“Adams rakes in real estate donations,” a Politico headline reads this morning. Naturally, it piqued my attention, especially since people like me that live far away from New York City secretly enjoy watching the unfolding sh*tshow.
Erin Durkin and Anna Gronewold pen the “New York Playbook” and from all accounts, it appears that they really do have their finger on the pulse of their city, which is why I was surprised by the ignorant and salacious headline.
So let’s jump into it – what exactly is going on in the Big Apple?
Mayor Eric Adams appears to be fundraising for a 2025 re-election, zipping around the nation to fancy dinners with his collection plate. So far, he’s raked in over $850,000 in donations, according to Politico.
Given that Adams has only been the mayor for six months, that’s a wild amount of money to have in the coffers.
So far, we’re on the same page as Politico.
But here’s where it gets bumpy. They’ve “crunched the numbers and found that at least $156,000 in donations comes from people working in real estate, according to newly released fundraising disclosures.”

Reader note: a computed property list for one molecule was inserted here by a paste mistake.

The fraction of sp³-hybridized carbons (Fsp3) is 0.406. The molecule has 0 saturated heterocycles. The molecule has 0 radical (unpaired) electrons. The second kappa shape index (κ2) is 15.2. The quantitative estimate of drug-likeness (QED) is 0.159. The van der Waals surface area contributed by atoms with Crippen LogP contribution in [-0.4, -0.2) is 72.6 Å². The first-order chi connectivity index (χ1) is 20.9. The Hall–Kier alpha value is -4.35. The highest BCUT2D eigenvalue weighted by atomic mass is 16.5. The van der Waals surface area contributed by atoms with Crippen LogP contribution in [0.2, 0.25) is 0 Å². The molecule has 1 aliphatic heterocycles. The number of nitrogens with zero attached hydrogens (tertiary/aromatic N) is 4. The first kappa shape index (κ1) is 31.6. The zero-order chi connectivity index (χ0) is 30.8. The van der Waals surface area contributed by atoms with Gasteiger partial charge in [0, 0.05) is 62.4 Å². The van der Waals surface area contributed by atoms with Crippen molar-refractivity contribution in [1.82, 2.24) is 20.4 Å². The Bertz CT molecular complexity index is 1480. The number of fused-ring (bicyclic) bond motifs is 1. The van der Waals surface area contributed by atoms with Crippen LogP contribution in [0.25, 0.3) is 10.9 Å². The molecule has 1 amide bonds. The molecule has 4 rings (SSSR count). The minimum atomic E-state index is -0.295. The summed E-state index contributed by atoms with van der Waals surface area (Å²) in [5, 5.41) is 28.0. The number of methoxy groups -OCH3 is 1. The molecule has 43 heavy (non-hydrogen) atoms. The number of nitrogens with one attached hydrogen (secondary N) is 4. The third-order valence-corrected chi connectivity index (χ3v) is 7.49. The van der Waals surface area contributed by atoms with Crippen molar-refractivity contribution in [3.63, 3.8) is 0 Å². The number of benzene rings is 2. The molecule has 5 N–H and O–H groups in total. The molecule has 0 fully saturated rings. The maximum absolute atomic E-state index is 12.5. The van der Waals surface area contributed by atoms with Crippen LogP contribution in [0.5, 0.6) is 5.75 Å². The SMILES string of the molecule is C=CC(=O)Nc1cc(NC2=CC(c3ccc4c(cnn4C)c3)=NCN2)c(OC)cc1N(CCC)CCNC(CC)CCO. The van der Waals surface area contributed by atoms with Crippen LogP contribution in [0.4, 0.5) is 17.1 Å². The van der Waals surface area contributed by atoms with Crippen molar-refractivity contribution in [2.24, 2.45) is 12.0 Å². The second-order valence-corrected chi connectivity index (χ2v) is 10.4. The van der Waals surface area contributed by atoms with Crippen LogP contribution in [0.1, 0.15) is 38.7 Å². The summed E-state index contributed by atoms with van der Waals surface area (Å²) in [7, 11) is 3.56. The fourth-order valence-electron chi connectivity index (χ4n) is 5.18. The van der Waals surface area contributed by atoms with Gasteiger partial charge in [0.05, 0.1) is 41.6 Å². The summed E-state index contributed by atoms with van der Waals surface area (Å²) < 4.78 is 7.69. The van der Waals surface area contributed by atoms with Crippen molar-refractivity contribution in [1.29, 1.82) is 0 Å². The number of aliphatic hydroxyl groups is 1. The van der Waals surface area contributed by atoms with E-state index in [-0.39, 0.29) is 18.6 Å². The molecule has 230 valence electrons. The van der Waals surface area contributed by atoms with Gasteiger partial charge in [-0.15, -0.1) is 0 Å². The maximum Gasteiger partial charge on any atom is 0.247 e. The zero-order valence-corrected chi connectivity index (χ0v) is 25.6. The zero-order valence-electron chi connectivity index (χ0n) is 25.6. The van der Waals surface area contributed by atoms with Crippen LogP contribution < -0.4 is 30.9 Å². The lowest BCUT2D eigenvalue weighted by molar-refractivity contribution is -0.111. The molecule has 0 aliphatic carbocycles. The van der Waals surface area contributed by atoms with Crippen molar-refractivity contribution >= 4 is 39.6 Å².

When I saw the headline, I imagined it was nearly all $850K, so $156K felt a little light.
The Politico duo reports, “Adams has embraced one of the city’s most lucrative and influential industries even as some of his lefty rivals swore off their cash, and development executives are placing their bets on helping the moderate Democratic mayor dominate any potential challengers.”
This part is important, because it frames the context of this specific political race, and is likely the fuel behind Politico’s biased approach to the topic.
They point out specific contributors and cite that donors are “betting on Adams’ brand of pro-development politics.” The insinuation is that the real estate industry buys politicians.
First, it is noteworthy that NYC is the proverbial wild west, operating without organization through an MLS. They’re in their own universe, so we should at least acknowledge that.
But it is more noteworthy that real estate developers and real estate practitioners are two wholly different entities, and lumping them and their political donations together is misleading to Politico readers.
Since the dawn of political time, individual donors from every business sector have contributed to mayoral races, gubernatorial races, and so forth, regardless of who is in the seat, regardless of party, and regardless of personal preference.
So let’s do some math: If every one of the 60,000 members of the New York State Association of Realtors (NYSAR) contributed the financial equivalent of half a gallon of gas (at what AAA says is today’s NY average), you would hit the $156,000.
Calling out an 18% portion of political donations from one broad sector is ludicrous and is either clickbait, prognosticating without any empirical evidence that the donations are targeted for any specific reason, or an attempt to smear the real estate industry.